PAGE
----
- United States of America
**New The Phil show Goes half way and changes name of show to "Heroes in Pain", but yet no formal apology to our Veterans**
Please read the story that was posted in You Served.
We’ve received a lot of response about last week’s show, “Heroes in Pain,” which focused on the epidemic of Post-Traumatic Stress Disorder (PTSD), a condition that torments so many lives, including soldiers who’ve put their lives on the line serving our country. Some viewers expressed concern, and even disappointment, with the show’s original title, “Heroes to Monsters?” Our intent was to acknowledge the question so often cited in the media, not to make a statement, and to emphasize the severity of the pain and suffering our guests say they experience. In doing so, we unintentionally offended some of our viewers, and have therefore changed the title to more accurately reflect the show’s content.
I’m glad the show stirred so many of you to respond. Our goal is, and always will be, to call attention to the challenges our returning soldiers face, including PTSD. I really wanted you to hear firsthand the effects that PTSD can have on war heroes and their families, and I’m grateful to our guests for being so candid and honest about their experiences. I hope other media outlets will join us in talking openly about these challenges and our need as a society to respond with compassionate action. Two of my three sisters married fighter pilots (Vietnam era), and my nephew flew many missions as a Navy fighter pilot in Iraq and Afghanistan, so the lives of our veterans hits very close to home.
They should have just said, “Hey guys, we’re just going to change the name, so could you kindly back off? Oh and we’re going to leave that damaged goods voice over bit in the preview.”
Did Dr. Phil ever stop to point out that most veterans with PTSD don’t end up setting their wives on fire or stabbing people repeatedly in the face? Of course not. Indeed, recent research has found that the link between PTSD and violent behavior is actually weak.
How many veterans with PTS have never committed an act of violence. How many haven’t committed a crime? I can tell you that the number of veterans that have not outnumbers those that have by far. How many people saw this show and the numerous reports in the media of bad behavior by those with PTS? How many of those now assume everyone with PTS is dangerous? Far more than anyone knows or is willing to admit. The potential number scares me to even think about.
What Dr. Phil should have written, in my opinion, is this. “We are deeply saddened that we handled this topic so poorly. We regret not inviting additional veterans with PTS that have learned to live with their illness as part of our support and treatment plans for Matt and Mark. We are currently planning a follow up show that will feature veterans that defy the myth and stereotype furthered by our show and many in the media. An overwhelming majority of veterans diagnosed with PTS are not violent, monsters, or damaged goods.”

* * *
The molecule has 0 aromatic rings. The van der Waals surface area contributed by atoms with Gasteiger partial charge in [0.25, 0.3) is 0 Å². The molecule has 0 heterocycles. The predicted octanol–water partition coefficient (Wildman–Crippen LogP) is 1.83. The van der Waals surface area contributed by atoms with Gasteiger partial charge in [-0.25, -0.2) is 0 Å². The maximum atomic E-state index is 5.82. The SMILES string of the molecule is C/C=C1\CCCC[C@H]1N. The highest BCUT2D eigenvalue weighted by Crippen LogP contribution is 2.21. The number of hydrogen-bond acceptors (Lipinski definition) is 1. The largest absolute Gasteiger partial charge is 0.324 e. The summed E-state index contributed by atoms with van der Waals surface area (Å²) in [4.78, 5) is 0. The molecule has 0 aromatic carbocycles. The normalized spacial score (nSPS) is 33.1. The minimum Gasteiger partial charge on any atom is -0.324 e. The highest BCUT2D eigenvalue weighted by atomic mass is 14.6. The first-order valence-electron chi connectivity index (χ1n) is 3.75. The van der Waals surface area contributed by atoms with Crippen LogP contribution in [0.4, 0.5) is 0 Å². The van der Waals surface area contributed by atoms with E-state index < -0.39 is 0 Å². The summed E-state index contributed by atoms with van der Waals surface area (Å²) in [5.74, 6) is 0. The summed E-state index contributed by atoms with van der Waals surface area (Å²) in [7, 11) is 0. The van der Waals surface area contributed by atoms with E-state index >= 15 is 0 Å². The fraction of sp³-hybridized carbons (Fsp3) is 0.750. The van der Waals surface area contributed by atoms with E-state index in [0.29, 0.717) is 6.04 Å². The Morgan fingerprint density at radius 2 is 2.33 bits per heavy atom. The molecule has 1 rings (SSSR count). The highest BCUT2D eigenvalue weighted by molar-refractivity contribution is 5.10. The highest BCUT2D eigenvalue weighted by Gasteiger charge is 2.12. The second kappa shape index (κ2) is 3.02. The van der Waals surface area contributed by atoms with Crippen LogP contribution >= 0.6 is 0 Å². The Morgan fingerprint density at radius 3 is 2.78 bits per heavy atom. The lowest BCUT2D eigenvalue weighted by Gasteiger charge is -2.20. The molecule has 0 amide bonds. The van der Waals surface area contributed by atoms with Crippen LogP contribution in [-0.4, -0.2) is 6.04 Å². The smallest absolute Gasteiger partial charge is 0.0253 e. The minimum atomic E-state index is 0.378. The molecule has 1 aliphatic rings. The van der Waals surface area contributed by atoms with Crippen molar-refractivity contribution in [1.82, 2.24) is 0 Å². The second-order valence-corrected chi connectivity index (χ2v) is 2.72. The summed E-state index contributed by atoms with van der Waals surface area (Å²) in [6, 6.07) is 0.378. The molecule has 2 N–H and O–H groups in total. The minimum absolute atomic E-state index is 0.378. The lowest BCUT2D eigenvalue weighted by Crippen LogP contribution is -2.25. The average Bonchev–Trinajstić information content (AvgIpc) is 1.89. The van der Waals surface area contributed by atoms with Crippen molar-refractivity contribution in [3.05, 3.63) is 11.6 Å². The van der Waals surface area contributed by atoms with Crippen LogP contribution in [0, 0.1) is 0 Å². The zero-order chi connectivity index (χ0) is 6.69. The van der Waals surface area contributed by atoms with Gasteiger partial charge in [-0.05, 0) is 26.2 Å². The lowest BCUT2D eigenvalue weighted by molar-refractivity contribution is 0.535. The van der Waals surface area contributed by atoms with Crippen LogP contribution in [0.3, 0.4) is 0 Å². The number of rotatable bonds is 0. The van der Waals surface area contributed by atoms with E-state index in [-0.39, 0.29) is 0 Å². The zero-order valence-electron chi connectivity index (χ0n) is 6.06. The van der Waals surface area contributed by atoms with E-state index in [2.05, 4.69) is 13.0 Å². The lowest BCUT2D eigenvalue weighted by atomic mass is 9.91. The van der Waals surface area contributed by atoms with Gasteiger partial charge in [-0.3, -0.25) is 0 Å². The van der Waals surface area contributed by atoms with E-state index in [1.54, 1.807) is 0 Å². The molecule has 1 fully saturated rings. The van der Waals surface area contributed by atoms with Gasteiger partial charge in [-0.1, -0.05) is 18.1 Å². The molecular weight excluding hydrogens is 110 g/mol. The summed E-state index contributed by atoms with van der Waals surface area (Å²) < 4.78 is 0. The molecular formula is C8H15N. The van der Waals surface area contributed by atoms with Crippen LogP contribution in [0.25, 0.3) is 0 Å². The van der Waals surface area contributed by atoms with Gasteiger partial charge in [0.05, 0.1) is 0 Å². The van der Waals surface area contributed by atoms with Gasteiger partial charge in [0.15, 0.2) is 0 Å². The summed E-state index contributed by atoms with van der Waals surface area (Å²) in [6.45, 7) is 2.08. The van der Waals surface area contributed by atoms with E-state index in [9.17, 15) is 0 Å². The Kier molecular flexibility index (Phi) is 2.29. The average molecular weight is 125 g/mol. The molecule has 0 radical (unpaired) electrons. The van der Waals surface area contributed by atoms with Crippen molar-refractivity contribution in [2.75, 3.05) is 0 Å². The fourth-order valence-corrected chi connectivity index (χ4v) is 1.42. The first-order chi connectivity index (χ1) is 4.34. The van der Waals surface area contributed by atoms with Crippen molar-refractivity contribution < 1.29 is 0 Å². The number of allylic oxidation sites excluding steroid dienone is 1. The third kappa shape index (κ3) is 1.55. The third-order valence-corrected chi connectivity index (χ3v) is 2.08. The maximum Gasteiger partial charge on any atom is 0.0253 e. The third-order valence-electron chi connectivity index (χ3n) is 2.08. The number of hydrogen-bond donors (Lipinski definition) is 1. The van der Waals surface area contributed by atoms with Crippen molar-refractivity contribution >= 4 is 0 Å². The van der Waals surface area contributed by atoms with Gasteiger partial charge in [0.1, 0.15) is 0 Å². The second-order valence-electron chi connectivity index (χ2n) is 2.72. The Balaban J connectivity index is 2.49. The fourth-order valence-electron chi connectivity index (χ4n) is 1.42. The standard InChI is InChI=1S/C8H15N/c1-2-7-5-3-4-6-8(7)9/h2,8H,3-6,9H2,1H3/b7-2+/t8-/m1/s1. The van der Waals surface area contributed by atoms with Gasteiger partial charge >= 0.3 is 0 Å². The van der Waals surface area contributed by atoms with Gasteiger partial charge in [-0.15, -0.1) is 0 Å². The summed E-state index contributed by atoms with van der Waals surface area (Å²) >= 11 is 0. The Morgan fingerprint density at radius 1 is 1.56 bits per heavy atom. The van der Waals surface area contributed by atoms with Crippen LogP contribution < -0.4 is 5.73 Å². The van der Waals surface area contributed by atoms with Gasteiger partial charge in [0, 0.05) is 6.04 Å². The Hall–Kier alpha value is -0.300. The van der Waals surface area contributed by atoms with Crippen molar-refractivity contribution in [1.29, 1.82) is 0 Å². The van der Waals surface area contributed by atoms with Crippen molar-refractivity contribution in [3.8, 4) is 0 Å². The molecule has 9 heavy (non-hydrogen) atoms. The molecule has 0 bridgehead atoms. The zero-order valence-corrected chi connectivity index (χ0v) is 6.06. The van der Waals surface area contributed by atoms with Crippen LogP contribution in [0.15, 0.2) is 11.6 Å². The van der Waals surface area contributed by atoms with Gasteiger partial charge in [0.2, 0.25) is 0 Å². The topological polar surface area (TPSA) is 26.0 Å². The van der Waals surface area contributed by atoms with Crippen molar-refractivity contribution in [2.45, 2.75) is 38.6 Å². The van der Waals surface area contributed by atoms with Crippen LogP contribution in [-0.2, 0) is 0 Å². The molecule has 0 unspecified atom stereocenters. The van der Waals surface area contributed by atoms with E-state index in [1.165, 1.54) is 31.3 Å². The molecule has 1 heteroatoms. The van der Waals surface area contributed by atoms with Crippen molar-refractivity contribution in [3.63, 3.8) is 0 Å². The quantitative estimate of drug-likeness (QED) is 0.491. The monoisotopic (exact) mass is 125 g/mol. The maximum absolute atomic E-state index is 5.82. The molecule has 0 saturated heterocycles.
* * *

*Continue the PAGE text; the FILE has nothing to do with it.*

They should have left off the slimely marketing of The PTSD Breakthrough at the end of the “apology” as well. In case you’re unaware, Dr. Frank Lawlis is the author of The PTSD Breakthrough and is also the chairman of the Dr. Phil Advisory Board. By the way, the show is listed with it’s original title on Dr. Phil’s bio page of Dr. Lawli
THIS IS THE COMMENTS THAT DR. PHIL STATED ON HIS SHOW ABOUT OUR VETERANS.
PTSD: civilians just love to paint veterans as riddled with this disease, causing them to become violent, unhinged lunatics who will explode at the slightest provocation.
Look at just about any news story where a violent crime is committed by a veteran, and PTSD is almost immediately floated as the reason. In the media narrative, violence and PTSD go hand-in-hand. At the same time, troops are criticized for not coming forward and admitting they have a problem, and seeking help for it. (Gee, could it possibly be because we paint veterans with PTSD as homicidal lunatics?)
Dr. Phil, arguably one of the most popular talk show hosts on the planet, decided to feature this issue on his show this week. And while he could have taken a reasonable approach, he went straight for the gut instead. Titling the show “From Heroes To Monsters”, he painted a picture of vets with PTSD as ticking time bombs of violence, describing them as damaged goods who “destroy families” and “dismantle marriages”.
Editor note: the video after the jump WILL autoplay.
One of Dr. Phil’s guests, Matt, is a former Marine who struggles with PTSD. He speaks about how, while deployed to Afghanistan, he repeatedly stabbed an enemy combatant in the face, even after he was dead, to get his anger out. He also claims he saw “lots” of innocent people killed, including women and children. (His last name isn’t given, so it’s impossible to verify his claims of killing women and children while deployed to Afghanistan.)